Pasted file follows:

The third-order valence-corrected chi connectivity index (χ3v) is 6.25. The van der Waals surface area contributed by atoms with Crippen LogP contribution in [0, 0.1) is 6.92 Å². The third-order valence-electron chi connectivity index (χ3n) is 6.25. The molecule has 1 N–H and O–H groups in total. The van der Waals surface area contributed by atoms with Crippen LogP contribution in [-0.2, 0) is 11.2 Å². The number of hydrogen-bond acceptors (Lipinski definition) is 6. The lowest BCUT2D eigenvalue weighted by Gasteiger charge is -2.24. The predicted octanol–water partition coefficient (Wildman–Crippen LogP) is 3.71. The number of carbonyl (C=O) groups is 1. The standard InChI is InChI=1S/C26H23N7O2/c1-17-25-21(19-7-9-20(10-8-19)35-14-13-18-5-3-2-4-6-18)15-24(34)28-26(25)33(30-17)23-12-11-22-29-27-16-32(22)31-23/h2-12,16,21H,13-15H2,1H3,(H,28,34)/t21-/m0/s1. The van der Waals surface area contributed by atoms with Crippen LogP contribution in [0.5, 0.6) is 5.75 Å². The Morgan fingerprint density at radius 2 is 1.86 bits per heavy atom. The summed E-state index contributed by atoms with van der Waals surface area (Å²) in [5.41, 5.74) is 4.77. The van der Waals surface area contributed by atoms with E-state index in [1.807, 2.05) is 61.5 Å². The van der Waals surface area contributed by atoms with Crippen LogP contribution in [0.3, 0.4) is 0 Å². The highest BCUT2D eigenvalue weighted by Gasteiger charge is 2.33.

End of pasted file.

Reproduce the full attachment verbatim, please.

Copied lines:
The third-order valence-corrected chi connectivity index (χ3v) is 6.25. The van der Waals surface area contributed by atoms with Crippen LogP contribution in [0, 0.1) is 6.92 Å². The third-order valence-electron chi connectivity index (χ3n) is 6.25. The molecule has 1 N–H and O–H groups in total. The van der Waals surface area contributed by atoms with Crippen LogP contribution in [-0.2, 0) is 11.2 Å². The number of hydrogen-bond acceptors (Lipinski definition) is 6. The lowest BCUT2D eigenvalue weighted by Gasteiger charge is -2.24. The predicted octanol–water partition coefficient (Wildman–Crippen LogP) is 3.71. The number of carbonyl (C=O) groups is 1. The standard InChI is InChI=1S/C26H23N7O2/c1-17-25-21(19-7-9-20(10-8-19)35-14-13-18-5-3-2-4-6-18)15-24(34)28-26(25)33(30-17)23-12-11-22-29-27-16-32(22)31-23/h2-12,16,21H,13-15H2,1H3,(H,28,34)/t21-/m0/s1. The van der Waals surface area contributed by atoms with Crippen LogP contribution in [0.5, 0.6) is 5.75 Å². The Morgan fingerprint density at radius 2 is 1.86 bits per heavy atom. The summed E-state index contributed by atoms with van der Waals surface area (Å²) in [5.41, 5.74) is 4.77. The van der Waals surface area contributed by atoms with E-state index in [1.807, 2.05) is 61.5 Å². The van der Waals surface area contributed by atoms with Crippen LogP contribution in [0.3, 0.4) is 0 Å². The highest BCUT2D eigenvalue weighted by Gasteiger charge is 2.33.